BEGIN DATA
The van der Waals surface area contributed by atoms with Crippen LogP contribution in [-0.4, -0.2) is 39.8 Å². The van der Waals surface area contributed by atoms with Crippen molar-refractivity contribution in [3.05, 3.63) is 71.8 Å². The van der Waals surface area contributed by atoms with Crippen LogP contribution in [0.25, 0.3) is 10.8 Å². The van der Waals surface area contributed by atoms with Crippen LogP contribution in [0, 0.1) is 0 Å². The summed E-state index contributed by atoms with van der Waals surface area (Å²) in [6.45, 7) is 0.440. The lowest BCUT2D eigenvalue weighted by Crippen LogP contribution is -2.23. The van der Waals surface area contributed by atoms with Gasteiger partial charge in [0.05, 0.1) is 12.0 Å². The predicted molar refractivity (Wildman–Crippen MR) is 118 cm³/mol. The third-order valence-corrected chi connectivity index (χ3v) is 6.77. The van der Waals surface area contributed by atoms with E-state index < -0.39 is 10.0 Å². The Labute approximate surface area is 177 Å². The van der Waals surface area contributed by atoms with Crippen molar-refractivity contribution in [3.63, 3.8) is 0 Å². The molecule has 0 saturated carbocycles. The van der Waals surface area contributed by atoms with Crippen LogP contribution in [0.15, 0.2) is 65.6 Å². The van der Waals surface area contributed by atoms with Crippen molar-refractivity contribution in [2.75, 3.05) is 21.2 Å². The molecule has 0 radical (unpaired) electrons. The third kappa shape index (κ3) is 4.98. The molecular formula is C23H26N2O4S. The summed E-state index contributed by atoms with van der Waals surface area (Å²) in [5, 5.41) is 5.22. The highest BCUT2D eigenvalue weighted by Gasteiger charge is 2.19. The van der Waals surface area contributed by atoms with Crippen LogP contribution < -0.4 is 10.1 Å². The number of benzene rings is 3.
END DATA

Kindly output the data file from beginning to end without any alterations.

The van der Waals surface area contributed by atoms with Crippen LogP contribution in [-0.4, -0.2) is 39.8 Å². The van der Waals surface area contributed by atoms with Crippen molar-refractivity contribution in [3.05, 3.63) is 71.8 Å². The van der Waals surface area contributed by atoms with Crippen LogP contribution in [0.25, 0.3) is 10.8 Å². The van der Waals surface area contributed by atoms with Crippen LogP contribution in [0, 0.1) is 0 Å². The summed E-state index contributed by atoms with van der Waals surface area (Å²) in [6.45, 7) is 0.440. The lowest BCUT2D eigenvalue weighted by Crippen LogP contribution is -2.23. The van der Waals surface area contributed by atoms with Gasteiger partial charge in [0.05, 0.1) is 12.0 Å². The predicted molar refractivity (Wildman–Crippen MR) is 118 cm³/mol. The third-order valence-corrected chi connectivity index (χ3v) is 6.77. The van der Waals surface area contributed by atoms with E-state index < -0.39 is 10.0 Å². The Labute approximate surface area is 177 Å². The van der Waals surface area contributed by atoms with Crippen molar-refractivity contribution in [3.63, 3.8) is 0 Å². The molecule has 0 saturated carbocycles. The van der Waals surface area contributed by atoms with Crippen LogP contribution in [0.15, 0.2) is 65.6 Å². The van der Waals surface area contributed by atoms with Crippen molar-refractivity contribution in [2.75, 3.05) is 21.2 Å². The molecule has 0 radical (unpaired) electrons. The third kappa shape index (κ3) is 4.98. The molecular formula is C23H26N2O4S. The summed E-state index contributed by atoms with van der Waals surface area (Å²) in [5, 5.41) is 5.22. The highest BCUT2D eigenvalue weighted by Gasteiger charge is 2.19. The van der Waals surface area contributed by atoms with Crippen LogP contribution < -0.4 is 10.1 Å². The number of benzene rings is 3.